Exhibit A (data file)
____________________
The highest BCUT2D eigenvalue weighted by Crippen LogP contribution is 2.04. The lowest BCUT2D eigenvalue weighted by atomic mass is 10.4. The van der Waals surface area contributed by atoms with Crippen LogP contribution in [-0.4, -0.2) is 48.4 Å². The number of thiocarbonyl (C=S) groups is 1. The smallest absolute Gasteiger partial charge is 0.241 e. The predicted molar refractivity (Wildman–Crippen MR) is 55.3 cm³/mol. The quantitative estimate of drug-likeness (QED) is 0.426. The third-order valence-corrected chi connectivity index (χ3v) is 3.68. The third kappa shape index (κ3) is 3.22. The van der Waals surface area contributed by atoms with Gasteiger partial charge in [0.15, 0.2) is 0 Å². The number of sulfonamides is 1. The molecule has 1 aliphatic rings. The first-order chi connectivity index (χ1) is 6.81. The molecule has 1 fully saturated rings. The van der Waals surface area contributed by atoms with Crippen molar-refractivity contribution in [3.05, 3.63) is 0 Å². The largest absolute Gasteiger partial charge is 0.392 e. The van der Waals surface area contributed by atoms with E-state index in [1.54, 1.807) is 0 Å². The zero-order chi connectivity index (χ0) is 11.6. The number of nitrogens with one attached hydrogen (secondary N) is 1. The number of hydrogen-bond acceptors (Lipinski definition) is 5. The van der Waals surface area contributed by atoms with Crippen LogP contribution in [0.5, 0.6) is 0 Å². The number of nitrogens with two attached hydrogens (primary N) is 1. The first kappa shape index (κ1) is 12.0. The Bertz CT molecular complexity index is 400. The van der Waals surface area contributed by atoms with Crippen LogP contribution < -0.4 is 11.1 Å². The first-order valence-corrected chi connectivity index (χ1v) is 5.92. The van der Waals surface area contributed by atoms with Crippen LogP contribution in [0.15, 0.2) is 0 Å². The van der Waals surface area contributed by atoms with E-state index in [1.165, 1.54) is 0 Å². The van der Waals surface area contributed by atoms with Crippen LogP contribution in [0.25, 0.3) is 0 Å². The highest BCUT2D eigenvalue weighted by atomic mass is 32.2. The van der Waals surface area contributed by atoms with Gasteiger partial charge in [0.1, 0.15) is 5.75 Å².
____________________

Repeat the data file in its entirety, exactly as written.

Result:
The highest BCUT2D eigenvalue weighted by Crippen LogP contribution is 2.04. The lowest BCUT2D eigenvalue weighted by atomic mass is 10.4. The van der Waals surface area contributed by atoms with Crippen LogP contribution in [-0.4, -0.2) is 48.4 Å². The number of thiocarbonyl (C=S) groups is 1. The smallest absolute Gasteiger partial charge is 0.241 e. The predicted molar refractivity (Wildman–Crippen MR) is 55.3 cm³/mol. The quantitative estimate of drug-likeness (QED) is 0.426. The third-order valence-corrected chi connectivity index (χ3v) is 3.68. The third kappa shape index (κ3) is 3.22. The van der Waals surface area contributed by atoms with Gasteiger partial charge in [0.15, 0.2) is 0 Å². The number of sulfonamides is 1. The molecule has 1 aliphatic rings. The first-order chi connectivity index (χ1) is 6.81. The molecule has 1 fully saturated rings. The van der Waals surface area contributed by atoms with Crippen molar-refractivity contribution in [3.05, 3.63) is 0 Å². The largest absolute Gasteiger partial charge is 0.392 e. The van der Waals surface area contributed by atoms with E-state index in [1.54, 1.807) is 0 Å². The zero-order chi connectivity index (χ0) is 11.6. The number of nitrogens with one attached hydrogen (secondary N) is 1. The number of hydrogen-bond acceptors (Lipinski definition) is 5. The van der Waals surface area contributed by atoms with Crippen LogP contribution in [0.5, 0.6) is 0 Å². The number of nitrogens with two attached hydrogens (primary N) is 1. The first kappa shape index (κ1) is 12.0. The Bertz CT molecular complexity index is 400. The van der Waals surface area contributed by atoms with Crippen LogP contribution < -0.4 is 11.1 Å². The first-order valence-corrected chi connectivity index (χ1v) is 5.92. The van der Waals surface area contributed by atoms with Crippen LogP contribution in [0.15, 0.2) is 0 Å². The van der Waals surface area contributed by atoms with E-state index in [1.165, 1.54) is 0 Å². The van der Waals surface area contributed by atoms with Crippen LogP contribution in [0.25, 0.3) is 0 Å². The highest BCUT2D eigenvalue weighted by atomic mass is 32.2. The van der Waals surface area contributed by atoms with Gasteiger partial charge in [0.1, 0.15) is 5.75 Å².